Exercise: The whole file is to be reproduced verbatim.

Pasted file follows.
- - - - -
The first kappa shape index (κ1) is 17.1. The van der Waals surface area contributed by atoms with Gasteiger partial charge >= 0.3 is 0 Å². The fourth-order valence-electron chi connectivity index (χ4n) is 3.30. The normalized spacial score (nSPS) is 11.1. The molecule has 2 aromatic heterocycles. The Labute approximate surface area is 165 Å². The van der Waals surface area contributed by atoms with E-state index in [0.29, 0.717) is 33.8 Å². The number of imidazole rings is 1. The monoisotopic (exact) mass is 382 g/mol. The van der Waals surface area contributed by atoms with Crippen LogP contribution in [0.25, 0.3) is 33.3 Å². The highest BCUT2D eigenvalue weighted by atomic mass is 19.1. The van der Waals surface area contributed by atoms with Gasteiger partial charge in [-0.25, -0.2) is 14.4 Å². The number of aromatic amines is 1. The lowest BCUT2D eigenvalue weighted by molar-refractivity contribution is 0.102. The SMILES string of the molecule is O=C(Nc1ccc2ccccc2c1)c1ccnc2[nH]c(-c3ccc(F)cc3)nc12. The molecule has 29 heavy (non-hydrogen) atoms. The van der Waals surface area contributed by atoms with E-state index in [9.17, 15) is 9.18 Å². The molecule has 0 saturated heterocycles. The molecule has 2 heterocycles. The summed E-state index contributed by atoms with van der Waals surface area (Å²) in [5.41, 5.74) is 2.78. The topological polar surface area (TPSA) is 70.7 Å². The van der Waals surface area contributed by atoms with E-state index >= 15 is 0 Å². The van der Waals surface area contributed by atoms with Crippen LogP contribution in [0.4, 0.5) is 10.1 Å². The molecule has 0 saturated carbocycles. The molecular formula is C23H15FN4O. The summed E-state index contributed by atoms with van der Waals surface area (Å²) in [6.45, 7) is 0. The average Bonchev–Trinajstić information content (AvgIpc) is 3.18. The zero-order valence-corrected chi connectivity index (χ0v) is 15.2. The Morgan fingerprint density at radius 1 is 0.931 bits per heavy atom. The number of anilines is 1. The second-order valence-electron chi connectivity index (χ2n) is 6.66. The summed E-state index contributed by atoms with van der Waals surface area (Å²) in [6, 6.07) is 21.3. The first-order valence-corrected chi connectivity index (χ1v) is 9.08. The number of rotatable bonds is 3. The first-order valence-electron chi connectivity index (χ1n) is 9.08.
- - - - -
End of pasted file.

The first kappa shape index (κ1) is 17.1. The van der Waals surface area contributed by atoms with Gasteiger partial charge >= 0.3 is 0 Å². The fourth-order valence-electron chi connectivity index (χ4n) is 3.30. The normalized spacial score (nSPS) is 11.1. The molecule has 2 aromatic heterocycles. The Labute approximate surface area is 165 Å². The van der Waals surface area contributed by atoms with E-state index in [0.29, 0.717) is 33.8 Å². The number of imidazole rings is 1. The monoisotopic (exact) mass is 382 g/mol. The van der Waals surface area contributed by atoms with Crippen LogP contribution in [0.25, 0.3) is 33.3 Å². The highest BCUT2D eigenvalue weighted by atomic mass is 19.1. The van der Waals surface area contributed by atoms with Gasteiger partial charge in [-0.25, -0.2) is 14.4 Å². The number of aromatic amines is 1. The lowest BCUT2D eigenvalue weighted by molar-refractivity contribution is 0.102. The SMILES string of the molecule is O=C(Nc1ccc2ccccc2c1)c1ccnc2[nH]c(-c3ccc(F)cc3)nc12. The molecule has 29 heavy (non-hydrogen) atoms. The van der Waals surface area contributed by atoms with E-state index in [9.17, 15) is 9.18 Å². The molecule has 0 saturated heterocycles. The molecule has 2 heterocycles. The summed E-state index contributed by atoms with van der Waals surface area (Å²) in [5.41, 5.74) is 2.78. The topological polar surface area (TPSA) is 70.7 Å². The van der Waals surface area contributed by atoms with E-state index >= 15 is 0 Å². The van der Waals surface area contributed by atoms with Crippen LogP contribution in [0.4, 0.5) is 10.1 Å². The molecule has 0 saturated carbocycles. The molecular formula is C23H15FN4O. The summed E-state index contributed by atoms with van der Waals surface area (Å²) in [6.45, 7) is 0. The average Bonchev–Trinajstić information content (AvgIpc) is 3.18. The zero-order valence-corrected chi connectivity index (χ0v) is 15.2. The Morgan fingerprint density at radius 1 is 0.931 bits per heavy atom. The number of anilines is 1. The second-order valence-electron chi connectivity index (χ2n) is 6.66. The summed E-state index contributed by atoms with van der Waals surface area (Å²) in [6, 6.07) is 21.3. The first-order valence-corrected chi connectivity index (χ1v) is 9.08. The number of rotatable bonds is 3. The first-order valence-electron chi connectivity index (χ1n) is 9.08.